[Newspaper cutting , source unknown, 19th - early 20th C.]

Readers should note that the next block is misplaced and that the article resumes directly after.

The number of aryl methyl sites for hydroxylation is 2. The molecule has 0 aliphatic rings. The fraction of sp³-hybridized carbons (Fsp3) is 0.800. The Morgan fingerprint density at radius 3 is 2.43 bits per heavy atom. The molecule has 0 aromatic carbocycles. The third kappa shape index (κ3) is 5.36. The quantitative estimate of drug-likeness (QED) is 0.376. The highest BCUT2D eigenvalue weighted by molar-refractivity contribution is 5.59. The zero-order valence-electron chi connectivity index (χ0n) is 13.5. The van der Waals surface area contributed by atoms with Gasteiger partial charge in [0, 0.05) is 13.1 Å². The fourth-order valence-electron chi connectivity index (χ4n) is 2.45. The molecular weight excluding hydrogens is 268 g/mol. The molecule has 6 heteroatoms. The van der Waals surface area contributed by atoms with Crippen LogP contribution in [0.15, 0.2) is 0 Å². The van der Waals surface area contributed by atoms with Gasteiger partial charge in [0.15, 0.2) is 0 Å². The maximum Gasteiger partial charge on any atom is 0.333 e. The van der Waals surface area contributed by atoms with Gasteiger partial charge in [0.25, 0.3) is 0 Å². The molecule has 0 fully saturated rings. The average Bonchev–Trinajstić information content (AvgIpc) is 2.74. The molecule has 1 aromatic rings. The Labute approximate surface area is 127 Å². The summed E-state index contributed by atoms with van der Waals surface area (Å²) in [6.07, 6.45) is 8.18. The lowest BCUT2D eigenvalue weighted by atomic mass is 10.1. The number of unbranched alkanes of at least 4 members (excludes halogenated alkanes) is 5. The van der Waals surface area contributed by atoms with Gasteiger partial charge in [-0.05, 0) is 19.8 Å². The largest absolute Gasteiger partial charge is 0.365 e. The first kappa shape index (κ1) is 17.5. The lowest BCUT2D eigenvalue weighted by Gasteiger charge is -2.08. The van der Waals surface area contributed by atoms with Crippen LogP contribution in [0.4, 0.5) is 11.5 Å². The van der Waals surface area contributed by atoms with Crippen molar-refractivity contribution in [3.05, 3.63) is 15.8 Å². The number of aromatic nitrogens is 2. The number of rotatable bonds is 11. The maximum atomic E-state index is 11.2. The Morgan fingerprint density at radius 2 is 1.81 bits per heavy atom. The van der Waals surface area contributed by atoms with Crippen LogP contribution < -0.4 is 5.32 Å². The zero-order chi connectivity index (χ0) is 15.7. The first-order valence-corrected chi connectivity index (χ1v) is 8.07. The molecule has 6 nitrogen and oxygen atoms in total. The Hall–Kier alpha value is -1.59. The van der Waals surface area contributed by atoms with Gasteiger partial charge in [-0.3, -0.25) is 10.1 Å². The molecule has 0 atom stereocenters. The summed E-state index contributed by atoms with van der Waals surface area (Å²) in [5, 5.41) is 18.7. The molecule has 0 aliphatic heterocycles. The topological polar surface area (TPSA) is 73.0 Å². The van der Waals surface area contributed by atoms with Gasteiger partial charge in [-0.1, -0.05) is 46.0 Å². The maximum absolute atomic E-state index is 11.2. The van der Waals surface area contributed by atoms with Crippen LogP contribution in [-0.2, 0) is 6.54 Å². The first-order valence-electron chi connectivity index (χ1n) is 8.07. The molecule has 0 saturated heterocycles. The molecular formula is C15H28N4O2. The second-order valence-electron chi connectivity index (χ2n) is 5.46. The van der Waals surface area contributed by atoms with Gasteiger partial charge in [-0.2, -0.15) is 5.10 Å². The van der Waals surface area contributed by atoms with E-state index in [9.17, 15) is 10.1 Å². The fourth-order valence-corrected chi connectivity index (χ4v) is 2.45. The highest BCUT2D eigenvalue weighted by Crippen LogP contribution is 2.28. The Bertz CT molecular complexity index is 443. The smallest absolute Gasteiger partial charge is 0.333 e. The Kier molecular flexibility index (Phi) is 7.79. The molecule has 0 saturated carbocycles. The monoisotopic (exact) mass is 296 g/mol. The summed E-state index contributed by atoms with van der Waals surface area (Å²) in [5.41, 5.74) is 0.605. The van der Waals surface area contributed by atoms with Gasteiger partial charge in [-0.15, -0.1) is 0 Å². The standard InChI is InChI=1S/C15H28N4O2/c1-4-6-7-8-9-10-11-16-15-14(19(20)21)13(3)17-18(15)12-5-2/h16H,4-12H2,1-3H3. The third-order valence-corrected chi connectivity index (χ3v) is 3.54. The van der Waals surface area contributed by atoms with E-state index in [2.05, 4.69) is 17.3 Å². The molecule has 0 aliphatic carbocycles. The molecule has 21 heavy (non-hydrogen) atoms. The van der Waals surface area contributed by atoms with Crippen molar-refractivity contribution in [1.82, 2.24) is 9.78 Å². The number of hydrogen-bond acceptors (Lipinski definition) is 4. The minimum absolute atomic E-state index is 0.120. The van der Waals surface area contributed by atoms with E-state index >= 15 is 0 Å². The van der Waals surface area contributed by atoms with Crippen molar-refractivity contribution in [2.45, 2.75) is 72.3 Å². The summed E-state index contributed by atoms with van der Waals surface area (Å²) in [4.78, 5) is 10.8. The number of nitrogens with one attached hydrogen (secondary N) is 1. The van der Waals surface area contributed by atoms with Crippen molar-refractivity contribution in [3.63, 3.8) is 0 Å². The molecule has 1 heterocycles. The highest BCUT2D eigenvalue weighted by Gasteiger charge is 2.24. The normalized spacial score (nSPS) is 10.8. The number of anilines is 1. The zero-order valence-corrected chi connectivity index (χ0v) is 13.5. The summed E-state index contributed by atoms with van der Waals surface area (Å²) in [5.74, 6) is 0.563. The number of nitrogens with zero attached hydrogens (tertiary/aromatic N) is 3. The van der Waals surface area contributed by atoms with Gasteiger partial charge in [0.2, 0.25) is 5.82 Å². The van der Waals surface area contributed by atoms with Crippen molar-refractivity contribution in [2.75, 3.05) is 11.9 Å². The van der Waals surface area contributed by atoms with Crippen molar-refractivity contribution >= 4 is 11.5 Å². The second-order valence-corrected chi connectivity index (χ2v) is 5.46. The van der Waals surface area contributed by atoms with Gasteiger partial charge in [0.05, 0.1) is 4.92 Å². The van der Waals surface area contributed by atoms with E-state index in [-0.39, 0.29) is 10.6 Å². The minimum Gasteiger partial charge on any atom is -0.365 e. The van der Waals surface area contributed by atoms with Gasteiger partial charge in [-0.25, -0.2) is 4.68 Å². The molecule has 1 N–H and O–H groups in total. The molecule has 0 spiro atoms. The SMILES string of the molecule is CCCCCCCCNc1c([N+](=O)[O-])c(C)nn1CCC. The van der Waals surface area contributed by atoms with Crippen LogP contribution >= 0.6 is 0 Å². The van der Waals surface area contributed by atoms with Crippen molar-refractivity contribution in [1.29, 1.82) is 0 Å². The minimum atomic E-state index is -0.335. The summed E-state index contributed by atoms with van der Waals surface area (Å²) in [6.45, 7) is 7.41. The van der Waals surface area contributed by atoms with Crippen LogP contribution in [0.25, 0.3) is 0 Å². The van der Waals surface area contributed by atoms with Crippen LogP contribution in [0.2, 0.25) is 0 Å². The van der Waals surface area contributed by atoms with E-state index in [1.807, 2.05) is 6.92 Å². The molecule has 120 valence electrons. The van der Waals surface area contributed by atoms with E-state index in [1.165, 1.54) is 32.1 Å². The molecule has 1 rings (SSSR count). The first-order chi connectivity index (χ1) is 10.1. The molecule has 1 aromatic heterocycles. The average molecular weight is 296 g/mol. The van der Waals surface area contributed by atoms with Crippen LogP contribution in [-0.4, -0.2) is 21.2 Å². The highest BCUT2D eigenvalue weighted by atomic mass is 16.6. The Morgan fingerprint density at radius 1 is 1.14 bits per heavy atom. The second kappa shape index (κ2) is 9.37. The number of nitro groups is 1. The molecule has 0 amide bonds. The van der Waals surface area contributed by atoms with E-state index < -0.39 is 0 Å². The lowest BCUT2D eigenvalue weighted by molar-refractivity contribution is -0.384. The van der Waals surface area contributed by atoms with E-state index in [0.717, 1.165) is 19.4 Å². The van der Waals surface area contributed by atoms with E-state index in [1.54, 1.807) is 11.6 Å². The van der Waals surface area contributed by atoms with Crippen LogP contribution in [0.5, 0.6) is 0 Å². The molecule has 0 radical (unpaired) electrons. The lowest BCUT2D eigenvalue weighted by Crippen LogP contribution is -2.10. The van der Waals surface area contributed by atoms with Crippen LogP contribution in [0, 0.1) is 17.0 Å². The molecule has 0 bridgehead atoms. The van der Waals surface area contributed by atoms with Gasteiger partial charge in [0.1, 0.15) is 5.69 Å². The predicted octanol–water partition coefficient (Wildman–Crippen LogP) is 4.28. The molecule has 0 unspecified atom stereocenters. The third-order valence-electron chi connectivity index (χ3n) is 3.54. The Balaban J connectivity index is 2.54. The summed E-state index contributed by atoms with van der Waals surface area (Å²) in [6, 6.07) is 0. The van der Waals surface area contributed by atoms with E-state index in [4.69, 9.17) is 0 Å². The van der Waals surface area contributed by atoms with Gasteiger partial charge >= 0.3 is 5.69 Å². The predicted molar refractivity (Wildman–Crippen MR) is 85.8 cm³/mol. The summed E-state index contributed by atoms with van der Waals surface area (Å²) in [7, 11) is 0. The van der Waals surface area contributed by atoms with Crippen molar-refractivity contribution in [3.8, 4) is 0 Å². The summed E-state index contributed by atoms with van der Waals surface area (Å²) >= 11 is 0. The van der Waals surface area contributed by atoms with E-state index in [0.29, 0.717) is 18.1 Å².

Sir,—A visit to this church will well repay a stranger, if only to see what can be done with an old building to render it in conformity with modern times. The church, we are told, was built in 1690 — that is, the body of the church. The tower is much older, and from the Norman arches supporting the second storey, seems to date from the period when "that grasping rasping race" held rule. These arches can at present only be seen by entering the belfry and opening the case of the organ, which occupies nearly the whole of the recess. There is, however, a drawing extant by Turner, R.A., which shows the vestibule of the church previous to the introduction of the belfry floor in 1722. The arches there delineated exhibit all the beauty seen in Norman structure, whilst the light emitted from the Gothic window (restored by G. Porter, Esq., in 1830) sheds a delightful chiara oscuro over the picture. The roof of the nave of the original church was supported, no doubt, upon a series of similar columns and arches, of which these only remain. While I am on the subject of the tower, I may mention that in 1733 the image of Mary Magdalen over the clock was ordered to be taken down, and iron bars put up in the belfry windows to prevent the boys from going on the leads; so even at that time the Bermondsey youths had to be restricted in their amusements.